Site-specificity of agonist-induced opening and desensitization of the Torpedo californica nicotinic acetylcholine receptor.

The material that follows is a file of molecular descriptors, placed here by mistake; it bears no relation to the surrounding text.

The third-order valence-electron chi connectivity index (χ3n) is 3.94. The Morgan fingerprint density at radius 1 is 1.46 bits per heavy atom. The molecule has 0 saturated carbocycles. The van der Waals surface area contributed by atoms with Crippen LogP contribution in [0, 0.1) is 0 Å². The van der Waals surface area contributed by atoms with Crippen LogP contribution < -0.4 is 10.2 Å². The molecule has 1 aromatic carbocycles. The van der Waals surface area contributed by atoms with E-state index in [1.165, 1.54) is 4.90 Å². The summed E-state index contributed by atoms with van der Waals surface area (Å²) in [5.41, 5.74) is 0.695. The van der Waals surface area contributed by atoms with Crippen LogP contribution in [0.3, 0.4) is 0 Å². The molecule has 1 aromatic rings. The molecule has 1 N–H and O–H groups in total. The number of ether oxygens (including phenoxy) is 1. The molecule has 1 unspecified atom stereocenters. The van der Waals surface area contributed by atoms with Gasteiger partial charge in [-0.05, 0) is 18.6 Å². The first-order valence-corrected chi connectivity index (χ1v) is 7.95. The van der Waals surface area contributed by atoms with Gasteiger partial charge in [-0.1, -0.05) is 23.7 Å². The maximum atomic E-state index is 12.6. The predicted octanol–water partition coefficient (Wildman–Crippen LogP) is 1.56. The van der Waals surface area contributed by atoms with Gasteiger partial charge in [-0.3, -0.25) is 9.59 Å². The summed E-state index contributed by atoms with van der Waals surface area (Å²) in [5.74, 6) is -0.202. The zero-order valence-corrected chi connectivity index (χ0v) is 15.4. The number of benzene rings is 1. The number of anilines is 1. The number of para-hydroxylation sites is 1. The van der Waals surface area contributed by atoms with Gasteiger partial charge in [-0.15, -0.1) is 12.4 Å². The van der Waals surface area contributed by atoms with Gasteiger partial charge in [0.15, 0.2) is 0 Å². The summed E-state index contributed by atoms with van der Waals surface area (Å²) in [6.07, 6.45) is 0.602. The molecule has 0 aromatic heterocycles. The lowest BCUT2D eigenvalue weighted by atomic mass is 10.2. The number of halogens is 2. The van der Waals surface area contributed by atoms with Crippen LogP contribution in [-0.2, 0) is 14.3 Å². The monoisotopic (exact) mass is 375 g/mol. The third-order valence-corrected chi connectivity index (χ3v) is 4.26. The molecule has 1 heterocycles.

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Agonist-binding kinetics to the nicotinic acetylcholine receptor (AChR) from Torpedo californica were measured using sequential-mixing stopped-flow fluorescence methods to determine the contribution of each individual site to agonist-induced opening and desensitization. Timed dansyl-C6-choline (DC6C) binding followed by its dissociation upon mixing with high, competing agonist concentrations revealed four kinetic components: an initial, fast fluorescence decay, followed by a transient increase, and then two characteristic decays that reflect dissociation from the desensitized agonist sites. The transient increase resulted from DC6C binding to the open-channel based on its prevention by proadifen, a noncompetitive antagonist. Further characterization of DC6C channel binding by the inhibition of [3H]phencyclidine binding and by equilibrium measurements of DC6C fluorescence yielded KD values of 2-4 microM for the desensitized AChR and approximately 600 microM for the closed state. At this site, DC6C displayed a strongly blue-shifted emission spectrum, higher intrinsic fluorescence, and weaker energy transfer from tryptophans than when bound to either agonist site. The initial, fast fluorescence decay was assigned to DC6C dissociation from the alphadelta site of the AChR in its closed conformation, on the basis of inhibition with the site-selective antagonists d-tubocurarine and alpha-conotoxin MI. Fast decay amplitude data indicated an apparent affinity of 0.9 microM for the closed-state alphadelta site; the closed-state alphagamma-site affinity is inferred to be near 100 microM. These values and the known affinities for the desensitized conformation show that the alphagamma site drives AChR desensitization to a approximately 40-fold greater extent than the alphadelta site, undergoes energetically larger conformational changes, and is the primary determinant of agonist potency.
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